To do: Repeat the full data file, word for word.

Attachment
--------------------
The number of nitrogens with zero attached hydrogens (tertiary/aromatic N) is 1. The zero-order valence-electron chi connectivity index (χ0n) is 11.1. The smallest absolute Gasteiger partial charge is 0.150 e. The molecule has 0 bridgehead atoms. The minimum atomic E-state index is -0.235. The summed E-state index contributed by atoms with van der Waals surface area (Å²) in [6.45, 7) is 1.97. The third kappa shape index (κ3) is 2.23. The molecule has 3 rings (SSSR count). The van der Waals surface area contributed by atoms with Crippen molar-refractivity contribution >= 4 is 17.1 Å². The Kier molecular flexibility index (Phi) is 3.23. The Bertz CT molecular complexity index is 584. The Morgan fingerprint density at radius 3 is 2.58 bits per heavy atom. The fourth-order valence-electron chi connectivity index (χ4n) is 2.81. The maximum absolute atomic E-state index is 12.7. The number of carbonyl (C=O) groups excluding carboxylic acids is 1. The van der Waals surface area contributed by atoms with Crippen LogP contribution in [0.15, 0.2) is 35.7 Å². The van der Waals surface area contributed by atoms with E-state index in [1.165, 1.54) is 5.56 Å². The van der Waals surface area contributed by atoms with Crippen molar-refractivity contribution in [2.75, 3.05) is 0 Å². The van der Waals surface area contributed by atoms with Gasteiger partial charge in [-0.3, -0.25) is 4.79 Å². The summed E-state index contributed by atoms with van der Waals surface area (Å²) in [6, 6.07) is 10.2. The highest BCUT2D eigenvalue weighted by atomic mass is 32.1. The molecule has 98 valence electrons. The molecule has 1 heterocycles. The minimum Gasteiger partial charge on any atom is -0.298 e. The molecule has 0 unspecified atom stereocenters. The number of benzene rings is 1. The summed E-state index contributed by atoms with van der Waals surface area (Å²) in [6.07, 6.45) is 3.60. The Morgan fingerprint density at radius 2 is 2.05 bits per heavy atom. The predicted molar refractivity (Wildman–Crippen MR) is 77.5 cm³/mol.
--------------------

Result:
The number of nitrogens with zero attached hydrogens (tertiary/aromatic N) is 1. The zero-order valence-electron chi connectivity index (χ0n) is 11.1. The smallest absolute Gasteiger partial charge is 0.150 e. The molecule has 0 bridgehead atoms. The minimum atomic E-state index is -0.235. The summed E-state index contributed by atoms with van der Waals surface area (Å²) in [6.45, 7) is 1.97. The third kappa shape index (κ3) is 2.23. The molecule has 3 rings (SSSR count). The van der Waals surface area contributed by atoms with Crippen molar-refractivity contribution >= 4 is 17.1 Å². The Kier molecular flexibility index (Phi) is 3.23. The Bertz CT molecular complexity index is 584. The Morgan fingerprint density at radius 3 is 2.58 bits per heavy atom. The fourth-order valence-electron chi connectivity index (χ4n) is 2.81. The maximum absolute atomic E-state index is 12.7. The number of carbonyl (C=O) groups excluding carboxylic acids is 1. The van der Waals surface area contributed by atoms with Crippen LogP contribution in [0.15, 0.2) is 35.7 Å². The van der Waals surface area contributed by atoms with E-state index in [1.165, 1.54) is 5.56 Å². The van der Waals surface area contributed by atoms with Crippen molar-refractivity contribution in [2.75, 3.05) is 0 Å². The van der Waals surface area contributed by atoms with Gasteiger partial charge in [-0.3, -0.25) is 4.79 Å². The summed E-state index contributed by atoms with van der Waals surface area (Å²) in [6, 6.07) is 10.2. The highest BCUT2D eigenvalue weighted by atomic mass is 32.1. The molecule has 98 valence electrons. The molecule has 1 heterocycles. The minimum Gasteiger partial charge on any atom is -0.298 e. The molecule has 0 unspecified atom stereocenters. The number of benzene rings is 1. The summed E-state index contributed by atoms with van der Waals surface area (Å²) in [6.07, 6.45) is 3.60. The Morgan fingerprint density at radius 2 is 2.05 bits per heavy atom. The predicted molar refractivity (Wildman–Crippen MR) is 77.5 cm³/mol.